One of my dearest friends has just had a baby four days ago. I am very happy for her in the deeply, quiet way you can only be happy for people you care very much for.
There are other acquaintances and sundry classmates I know who have kids – but this is probably the first of the so-called inner circle.
The first time I have seen a tiny kidney bean shaped thingummy in the sonograph transform into an actual baby.
The first time I have heard about nausea and morning sickness and weepiness and sundry other physical metamorphosis at close quarters.
The first time I have gone to shops to look at baby-monitoring books and the first time in my life I have talked about maternity clothes and filed away baby names for reference.
I know at this point I should be gushing and cooing or at any rate, babbling incoherently (gushing and cooing is really not the kind of thing I do very well) in delirious maasi-like fervour but for some reason, I am not.
Perhaps that is because there is this other whole set of tangled emotions which are also happening simultaneously.
Predominant amongst them is awe. The fact that someone you know so well has actually gone over to the other side. A person who was the ordinary girl next door has suddenly, miraculously created a person. A person who will eventually be a human being with feelings and emotions and opinions and intelligence. Try as you might, the brain struggles to reconcile the friend you know so well as the person who has brought a human being into the world. There are these flashbacks of her standing on top of a desk in college to wolf-whistle or sprawled in someone’s house watching a sitcom or ganging up to tease about a boyfriend- which don’t gel very well with the mental image of what a mother is supposed to be like.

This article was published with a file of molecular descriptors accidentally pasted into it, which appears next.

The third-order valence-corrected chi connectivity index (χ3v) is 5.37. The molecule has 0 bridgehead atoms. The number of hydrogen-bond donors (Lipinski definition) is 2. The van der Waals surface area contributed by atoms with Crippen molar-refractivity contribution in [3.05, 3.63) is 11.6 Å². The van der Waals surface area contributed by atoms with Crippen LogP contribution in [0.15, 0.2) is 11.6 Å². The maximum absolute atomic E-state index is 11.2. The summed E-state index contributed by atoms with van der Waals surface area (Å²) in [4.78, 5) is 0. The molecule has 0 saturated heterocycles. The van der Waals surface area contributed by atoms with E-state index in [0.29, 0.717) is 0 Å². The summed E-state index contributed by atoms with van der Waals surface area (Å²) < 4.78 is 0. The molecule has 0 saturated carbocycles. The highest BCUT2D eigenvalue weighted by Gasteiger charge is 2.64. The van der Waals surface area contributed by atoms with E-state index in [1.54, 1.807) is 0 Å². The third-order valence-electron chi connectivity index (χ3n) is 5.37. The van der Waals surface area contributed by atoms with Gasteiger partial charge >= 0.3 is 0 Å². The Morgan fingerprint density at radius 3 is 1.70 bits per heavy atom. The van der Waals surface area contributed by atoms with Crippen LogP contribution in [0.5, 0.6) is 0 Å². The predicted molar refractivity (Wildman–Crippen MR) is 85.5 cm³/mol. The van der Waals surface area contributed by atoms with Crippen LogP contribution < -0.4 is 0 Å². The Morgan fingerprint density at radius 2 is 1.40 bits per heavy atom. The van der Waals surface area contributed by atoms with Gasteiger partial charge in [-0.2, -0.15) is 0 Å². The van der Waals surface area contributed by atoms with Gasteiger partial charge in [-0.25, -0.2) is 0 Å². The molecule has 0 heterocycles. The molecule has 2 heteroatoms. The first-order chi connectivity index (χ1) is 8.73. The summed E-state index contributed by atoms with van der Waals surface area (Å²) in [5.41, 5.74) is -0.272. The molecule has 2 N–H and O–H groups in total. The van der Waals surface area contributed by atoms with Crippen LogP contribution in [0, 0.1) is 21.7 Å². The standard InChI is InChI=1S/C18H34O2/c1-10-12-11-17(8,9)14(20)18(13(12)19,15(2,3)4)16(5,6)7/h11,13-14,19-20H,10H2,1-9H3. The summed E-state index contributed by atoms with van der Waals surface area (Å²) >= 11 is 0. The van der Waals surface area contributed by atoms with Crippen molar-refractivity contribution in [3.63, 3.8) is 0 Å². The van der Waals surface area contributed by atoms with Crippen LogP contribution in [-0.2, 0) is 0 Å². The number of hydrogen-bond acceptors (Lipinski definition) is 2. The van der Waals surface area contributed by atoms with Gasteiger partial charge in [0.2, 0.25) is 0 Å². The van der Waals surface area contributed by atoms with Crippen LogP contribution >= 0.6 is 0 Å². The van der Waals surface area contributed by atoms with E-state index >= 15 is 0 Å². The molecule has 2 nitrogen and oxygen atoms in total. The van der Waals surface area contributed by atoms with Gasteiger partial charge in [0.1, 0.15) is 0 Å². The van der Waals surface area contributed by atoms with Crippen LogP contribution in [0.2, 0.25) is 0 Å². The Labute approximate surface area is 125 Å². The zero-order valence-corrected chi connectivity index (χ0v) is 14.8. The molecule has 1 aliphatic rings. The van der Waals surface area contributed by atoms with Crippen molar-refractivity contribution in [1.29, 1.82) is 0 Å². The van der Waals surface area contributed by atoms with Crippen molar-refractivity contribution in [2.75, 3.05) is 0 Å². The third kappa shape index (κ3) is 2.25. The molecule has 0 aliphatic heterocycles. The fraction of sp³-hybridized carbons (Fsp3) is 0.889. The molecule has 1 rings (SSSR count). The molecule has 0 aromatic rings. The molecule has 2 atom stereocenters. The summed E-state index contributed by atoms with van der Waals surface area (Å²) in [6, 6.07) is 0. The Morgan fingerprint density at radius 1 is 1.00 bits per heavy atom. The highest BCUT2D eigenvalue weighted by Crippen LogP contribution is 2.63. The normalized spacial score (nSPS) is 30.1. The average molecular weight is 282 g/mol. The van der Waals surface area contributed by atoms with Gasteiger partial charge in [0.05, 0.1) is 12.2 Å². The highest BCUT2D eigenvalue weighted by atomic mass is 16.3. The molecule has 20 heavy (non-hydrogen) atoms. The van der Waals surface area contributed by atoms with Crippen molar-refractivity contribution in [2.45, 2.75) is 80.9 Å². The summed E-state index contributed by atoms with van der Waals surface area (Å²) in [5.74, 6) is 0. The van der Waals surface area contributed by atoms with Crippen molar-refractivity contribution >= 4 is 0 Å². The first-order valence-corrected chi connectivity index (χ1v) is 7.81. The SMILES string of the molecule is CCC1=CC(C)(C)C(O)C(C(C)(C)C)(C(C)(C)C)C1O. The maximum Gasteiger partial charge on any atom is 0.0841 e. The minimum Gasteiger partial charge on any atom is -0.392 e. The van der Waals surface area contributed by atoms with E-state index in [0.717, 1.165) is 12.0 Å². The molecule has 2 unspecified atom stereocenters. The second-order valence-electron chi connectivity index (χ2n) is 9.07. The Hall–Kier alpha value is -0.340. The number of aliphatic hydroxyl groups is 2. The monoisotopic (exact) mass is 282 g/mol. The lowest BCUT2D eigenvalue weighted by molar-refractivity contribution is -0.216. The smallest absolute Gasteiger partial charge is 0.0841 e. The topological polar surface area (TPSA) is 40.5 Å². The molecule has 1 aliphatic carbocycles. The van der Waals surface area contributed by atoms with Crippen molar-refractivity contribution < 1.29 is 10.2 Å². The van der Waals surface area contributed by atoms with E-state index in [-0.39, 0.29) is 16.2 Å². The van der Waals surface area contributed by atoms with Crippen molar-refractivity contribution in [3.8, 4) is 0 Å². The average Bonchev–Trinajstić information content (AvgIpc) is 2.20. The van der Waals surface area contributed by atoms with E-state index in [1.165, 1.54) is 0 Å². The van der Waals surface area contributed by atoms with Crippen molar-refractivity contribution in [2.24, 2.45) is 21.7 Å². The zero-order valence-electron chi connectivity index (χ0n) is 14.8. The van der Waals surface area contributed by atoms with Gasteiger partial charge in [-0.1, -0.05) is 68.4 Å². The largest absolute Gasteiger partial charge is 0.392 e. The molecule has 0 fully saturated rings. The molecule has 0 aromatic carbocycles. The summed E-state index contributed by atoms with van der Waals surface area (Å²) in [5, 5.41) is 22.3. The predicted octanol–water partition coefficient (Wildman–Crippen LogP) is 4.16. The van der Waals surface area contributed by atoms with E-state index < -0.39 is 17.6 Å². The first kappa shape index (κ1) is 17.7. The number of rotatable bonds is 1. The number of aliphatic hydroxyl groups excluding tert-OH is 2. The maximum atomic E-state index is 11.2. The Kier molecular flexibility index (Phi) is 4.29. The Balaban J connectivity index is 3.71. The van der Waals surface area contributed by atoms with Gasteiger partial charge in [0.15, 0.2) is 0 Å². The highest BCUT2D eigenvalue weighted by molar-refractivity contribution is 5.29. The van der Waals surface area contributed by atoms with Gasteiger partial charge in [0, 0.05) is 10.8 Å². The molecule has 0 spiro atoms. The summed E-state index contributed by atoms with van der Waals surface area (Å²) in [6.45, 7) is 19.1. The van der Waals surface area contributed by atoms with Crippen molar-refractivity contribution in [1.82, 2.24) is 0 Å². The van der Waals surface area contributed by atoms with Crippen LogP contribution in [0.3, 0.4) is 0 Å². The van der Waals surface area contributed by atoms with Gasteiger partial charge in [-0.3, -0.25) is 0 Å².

There is this sense of shared (can you call it voyeuristic?), overwhelming responsibility interspersed with periods of mind-numbingly blind panic – how will she protect the child from the world and its many hazards? How will she teach him right from wrong? How will she get up n number of times during the night? , how will she know when he is hungry, sleepy, unwell? How will she cope day in, day out for the next twenty years? What will she do if she is tired and needs a day off?
And there is a sense of wistfulness as well. No longer the “what are you doing in the evening- catch a movie?” No longer can we hang around in Barista till we are kicked out at three in the morning talking of nothing in particular.
I know when I meet the baby – I’ll be captivated. And I know just like we all ( my friends and I ) have moved through various other life altering changes of work, relocation and marriage, we will all make this transition too.
But one thing is for certain - Life, as we knew it, will never be the same.
Baby boy for you, there are so many hopes that I don’t know even where to begin.
A hope that you grow up in a safe, happy, healthy, cherished haven.
That love, hope and cheer always are your companions. God bless forever and ever.